Tenement Museum, both of which were cancelled last year.

We agreed that we were ready for the Lower East Side, but not for Ellis

Island. One teacher said she was feeling jittery about next week. She

didn’t have to say anything more; we all remembered those long hours

waiting to hear about her brother who worked in the towers; to hear

he’d escaped. I thought about the photos each of us has of previous

classes at Ellis Island. The ones with lower Manhattan behind right

behind them. They haunt us. We aren’t ready yet.

But most of the time my colleagues and I stick with the easy stuff.

Worrying about our new cohort, for example. The ones with learning

issues. Those with self-control issues. It is so much easier to focus

on them, on trying to find a room for a math class in our overcrowded

building, or creating a fresh new writing activity. So much easier than

thinking about the new normal.

The evening before I had been at our school’s opening party at the

Museum of the City of New York. I spent a long time with one of my

colleagues’ husband; someone who carried a woman on crutches

down 50 flights last year. He talked about that day, about the last year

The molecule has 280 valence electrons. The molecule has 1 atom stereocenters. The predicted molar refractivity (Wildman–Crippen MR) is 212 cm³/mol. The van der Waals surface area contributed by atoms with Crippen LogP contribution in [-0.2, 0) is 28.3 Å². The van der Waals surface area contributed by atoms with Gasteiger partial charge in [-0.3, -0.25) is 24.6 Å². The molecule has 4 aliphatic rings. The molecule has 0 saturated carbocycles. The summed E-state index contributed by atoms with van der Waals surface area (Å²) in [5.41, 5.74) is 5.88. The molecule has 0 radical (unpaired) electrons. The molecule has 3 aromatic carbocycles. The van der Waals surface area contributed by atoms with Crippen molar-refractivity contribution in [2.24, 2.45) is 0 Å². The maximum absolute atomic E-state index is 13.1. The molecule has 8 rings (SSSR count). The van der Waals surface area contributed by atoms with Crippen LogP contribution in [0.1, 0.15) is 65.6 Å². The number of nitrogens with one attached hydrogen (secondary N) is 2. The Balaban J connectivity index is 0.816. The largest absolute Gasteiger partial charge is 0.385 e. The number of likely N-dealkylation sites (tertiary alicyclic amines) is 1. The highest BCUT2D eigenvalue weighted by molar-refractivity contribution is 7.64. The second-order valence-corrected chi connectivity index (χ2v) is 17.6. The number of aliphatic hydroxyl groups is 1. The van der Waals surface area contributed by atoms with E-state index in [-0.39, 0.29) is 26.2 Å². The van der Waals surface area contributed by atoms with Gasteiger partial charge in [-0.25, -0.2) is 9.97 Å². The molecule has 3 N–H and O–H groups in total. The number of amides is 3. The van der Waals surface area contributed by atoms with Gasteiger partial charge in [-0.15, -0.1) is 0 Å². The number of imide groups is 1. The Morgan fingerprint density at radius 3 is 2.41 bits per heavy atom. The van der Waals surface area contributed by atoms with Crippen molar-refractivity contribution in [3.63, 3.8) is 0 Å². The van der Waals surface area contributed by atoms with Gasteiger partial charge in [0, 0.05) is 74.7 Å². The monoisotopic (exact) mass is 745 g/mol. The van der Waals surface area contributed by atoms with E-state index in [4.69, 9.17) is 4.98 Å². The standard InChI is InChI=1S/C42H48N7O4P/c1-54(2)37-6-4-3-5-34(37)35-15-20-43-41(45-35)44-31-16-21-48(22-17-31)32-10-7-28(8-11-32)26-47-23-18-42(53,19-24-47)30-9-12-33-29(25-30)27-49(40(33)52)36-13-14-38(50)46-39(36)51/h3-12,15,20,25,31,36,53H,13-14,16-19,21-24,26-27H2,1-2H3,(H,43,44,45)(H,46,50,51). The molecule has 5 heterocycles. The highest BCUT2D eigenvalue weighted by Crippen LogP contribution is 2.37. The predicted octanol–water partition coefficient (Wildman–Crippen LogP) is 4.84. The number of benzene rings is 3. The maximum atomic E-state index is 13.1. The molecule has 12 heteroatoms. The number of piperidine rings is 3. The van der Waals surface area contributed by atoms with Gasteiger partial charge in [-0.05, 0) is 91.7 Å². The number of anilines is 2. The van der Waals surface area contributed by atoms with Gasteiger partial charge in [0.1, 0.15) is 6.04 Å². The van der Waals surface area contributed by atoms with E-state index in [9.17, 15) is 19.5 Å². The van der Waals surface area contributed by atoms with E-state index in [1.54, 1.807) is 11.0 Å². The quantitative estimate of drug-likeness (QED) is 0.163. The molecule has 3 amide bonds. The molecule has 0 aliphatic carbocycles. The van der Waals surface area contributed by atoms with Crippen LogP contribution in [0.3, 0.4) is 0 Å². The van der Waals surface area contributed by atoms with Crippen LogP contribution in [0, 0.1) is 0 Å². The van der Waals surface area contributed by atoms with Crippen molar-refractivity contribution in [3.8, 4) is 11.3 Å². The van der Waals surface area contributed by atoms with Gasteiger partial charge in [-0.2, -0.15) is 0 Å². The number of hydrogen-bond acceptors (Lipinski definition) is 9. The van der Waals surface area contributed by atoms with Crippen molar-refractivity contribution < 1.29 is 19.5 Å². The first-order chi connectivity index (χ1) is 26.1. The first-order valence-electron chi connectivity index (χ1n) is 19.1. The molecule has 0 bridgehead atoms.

and how his department was doing, about the bomb in ’93, about

whether or not the videos of the planes should be aired on

Wednesday, about how he’d first seen them in a television studio that

day, where he had gone, still covered in dust to be interviewed, after

making it to the school.

Last year my class made posters for his department, to cheer them up

in their new location, across the river, looking at what is no more. The

posters are still up he told me. Everyone in his department plans to

go to work on Wednesday he told me; they want to be together.

Whether they can do it when the time comes he isn’t so sure.   They

are now in a seven story building; that is high enough he said smiling.

We talked about those who feel the towers should be rebuilt. Who, we

wondered, would want to work in those upper floors? Would his

coworkers like more posters? I asked. His face brightened — yes,

yes, that was a great idea.

Next Wednesday an exhibit is to open at the museum called The Day

Our World Changed: Children’s Art of 9/11. It is a juried exhibition of